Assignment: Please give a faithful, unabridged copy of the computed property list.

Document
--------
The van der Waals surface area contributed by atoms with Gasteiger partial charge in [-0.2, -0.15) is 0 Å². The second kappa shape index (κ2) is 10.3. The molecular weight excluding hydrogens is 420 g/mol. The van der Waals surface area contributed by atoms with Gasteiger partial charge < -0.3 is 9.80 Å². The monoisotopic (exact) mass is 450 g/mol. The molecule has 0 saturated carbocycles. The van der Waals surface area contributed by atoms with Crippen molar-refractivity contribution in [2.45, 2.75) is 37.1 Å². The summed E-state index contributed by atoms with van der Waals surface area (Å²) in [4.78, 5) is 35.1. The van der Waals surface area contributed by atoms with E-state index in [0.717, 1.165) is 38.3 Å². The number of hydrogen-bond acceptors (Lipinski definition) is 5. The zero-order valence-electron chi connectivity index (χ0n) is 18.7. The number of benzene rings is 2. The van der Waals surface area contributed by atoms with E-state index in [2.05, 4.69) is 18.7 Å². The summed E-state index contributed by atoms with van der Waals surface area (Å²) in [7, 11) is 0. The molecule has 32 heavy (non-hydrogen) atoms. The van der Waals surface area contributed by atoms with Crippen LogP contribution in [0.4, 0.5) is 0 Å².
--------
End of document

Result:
The van der Waals surface area contributed by atoms with Gasteiger partial charge in [-0.2, -0.15) is 0 Å². The second kappa shape index (κ2) is 10.3. The molecular weight excluding hydrogens is 420 g/mol. The van der Waals surface area contributed by atoms with Gasteiger partial charge < -0.3 is 9.80 Å². The monoisotopic (exact) mass is 450 g/mol. The molecule has 0 saturated carbocycles. The van der Waals surface area contributed by atoms with Crippen molar-refractivity contribution in [2.45, 2.75) is 37.1 Å². The summed E-state index contributed by atoms with van der Waals surface area (Å²) in [4.78, 5) is 35.1. The van der Waals surface area contributed by atoms with E-state index in [0.717, 1.165) is 38.3 Å². The number of hydrogen-bond acceptors (Lipinski definition) is 5. The zero-order valence-electron chi connectivity index (χ0n) is 18.7. The number of benzene rings is 2. The van der Waals surface area contributed by atoms with E-state index in [2.05, 4.69) is 18.7 Å². The summed E-state index contributed by atoms with van der Waals surface area (Å²) in [7, 11) is 0. The molecule has 32 heavy (non-hydrogen) atoms. The van der Waals surface area contributed by atoms with Crippen LogP contribution in [0.4, 0.5) is 0 Å².